NOTE: Yesterday our Bandito Storm Chasers made it safely across the New Mexico-Texas border on their mission to harvest a storm brewing in Oklahoma. Their focus tonight is to reach the Oklahoma State line without attracting attention.


The Esperanza’s are keeping a steady eye on the flanks of US-54 as they make their way to Dalhart on the road to the Oklahoma border. They slow the truck down and switch over to their electric engine as they begin their stealth approach.

Although the drought has hit Northern Texas as well, the billions of revenue gathered over the years from fracking the Eagle Ford Shale formation to the south has given the state a buffer from which to import water and food from Alaska to feed its residents. Texans take care of their own, but their foresight was lacking for the love of black gold.

Southern Texas sees torrential downpours and is free from the arid conditions afflicting most of the American Southwest, however, their environmentally destructive natural gas extraction processes have permanently tainted the groundwater as far as the lifespan of the human species on Earth is concerned. The overabundant rain that hits the ground simply flows straight into the Gulf of Mexico to reform into more storms as the water evaporates with the persistent heat waves.

Foreign family operated rain harvesting operations like the one Iris and Umberto have are wise to stay well clear of the south. The “big boys” protect their turf violently regardless of whether legal permits appear to be in place.

Trust is a virtue that dried up with the gas wells.

Umberto’s legal savvy can get them through the Texas border patrol in the north, but the well-entrenched corporate water interests in the south defend their rights to the 6 inch layer above the surface with force. Their handsomely paid mercenaries know where their allegiances lie…all anyone has to do is to follow the money.

“Their rights,” mutters Umberto under his breath.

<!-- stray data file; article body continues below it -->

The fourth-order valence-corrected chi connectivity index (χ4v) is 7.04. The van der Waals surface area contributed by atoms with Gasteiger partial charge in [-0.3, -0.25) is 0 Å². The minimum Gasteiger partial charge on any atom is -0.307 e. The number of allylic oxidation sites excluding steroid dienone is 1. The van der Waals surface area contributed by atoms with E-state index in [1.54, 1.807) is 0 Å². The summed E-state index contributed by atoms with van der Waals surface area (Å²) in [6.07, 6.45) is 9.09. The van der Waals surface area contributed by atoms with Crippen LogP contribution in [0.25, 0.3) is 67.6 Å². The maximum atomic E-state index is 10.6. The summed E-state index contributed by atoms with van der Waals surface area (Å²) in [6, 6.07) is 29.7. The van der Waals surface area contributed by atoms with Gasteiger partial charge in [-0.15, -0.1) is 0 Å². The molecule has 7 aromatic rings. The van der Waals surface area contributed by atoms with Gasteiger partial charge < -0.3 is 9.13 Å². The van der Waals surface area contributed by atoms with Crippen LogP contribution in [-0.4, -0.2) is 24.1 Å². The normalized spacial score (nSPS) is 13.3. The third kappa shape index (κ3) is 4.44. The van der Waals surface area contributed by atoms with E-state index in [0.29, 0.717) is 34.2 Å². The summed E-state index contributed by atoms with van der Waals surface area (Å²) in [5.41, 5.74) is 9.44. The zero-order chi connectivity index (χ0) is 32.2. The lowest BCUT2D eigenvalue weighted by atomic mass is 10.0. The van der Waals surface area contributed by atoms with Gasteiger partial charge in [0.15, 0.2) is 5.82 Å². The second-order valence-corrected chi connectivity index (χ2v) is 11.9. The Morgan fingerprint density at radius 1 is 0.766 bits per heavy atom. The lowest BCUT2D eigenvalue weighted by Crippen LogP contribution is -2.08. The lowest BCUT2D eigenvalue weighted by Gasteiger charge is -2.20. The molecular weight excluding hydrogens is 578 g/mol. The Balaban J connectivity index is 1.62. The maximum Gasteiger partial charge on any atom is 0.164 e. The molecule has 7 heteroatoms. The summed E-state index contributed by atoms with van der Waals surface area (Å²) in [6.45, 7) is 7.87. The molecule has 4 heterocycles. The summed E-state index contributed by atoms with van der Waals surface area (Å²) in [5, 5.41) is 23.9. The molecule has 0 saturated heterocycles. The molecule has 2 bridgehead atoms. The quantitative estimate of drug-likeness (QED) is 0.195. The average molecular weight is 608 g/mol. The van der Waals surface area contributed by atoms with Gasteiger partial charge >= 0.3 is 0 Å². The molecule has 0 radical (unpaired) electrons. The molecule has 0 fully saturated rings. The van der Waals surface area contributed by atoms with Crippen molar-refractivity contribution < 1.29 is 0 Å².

The environmental lawyer within him still fumes at the entitlement governments feel or rather express because they don’t actually feel for anyone except for their own special interests. When it comes to water, Umberto considers himself a modern-day Robin Hood. And Iris is his kick-butt irresistible Marian— a Woman Not Waiting with attitude.

It’s coming on to 1 AM and the citizens of Dalhart are sleeping behind their barricaded homes. Iris stops the truck and slowly maneuvers her body over to the passenger side as Umberto monitors the proximity sensors. A quick soulful lock of the eyes and they switch positions. Umberto takes control of the next half of the journey.

After a good 4 hours of driving up from Albuquerque in the pitch black, fresh reflexes are needed for the tight detour through residential streets. This way, they can avoid the surveillance cameras in the city core. Their converted tanker does the trick quite well as it curves around corners with it’s articulated frame. The ingenious re-design also gives them a surprise advantage in the event of a chase.

When they clear the city, Iris taps on the display on the dashboard and brings up the Bandito Chaser Live feed over their target. Umberto switches the big engines back on and the empty tanker picks up speed. At their present velocity, they will reach Hooker in just under 2 hours. They will then veer east towards Turpin and sneak their way into the hills just north of the Beaver river.

“The storm is picking it up speed and curving south,” Iris reports. “Crap! We’re going to miss it.” Iris starts flipping through satellite maps for the northeastern tip of Texas. “We’ll have to travel east to Perryton if we want to catch it.”

Umberto leans over and shakes his head. “No way. That’s open farm country. We can’t set up there. Storms move around. She will push north again.”

All of a sudden the proximity monitor flashes red and a loud explosion blows a hole in the road in front of them. Umberto swerves right and drives the tanker into the ditch.

…to be continued in Storm Chasers On The Run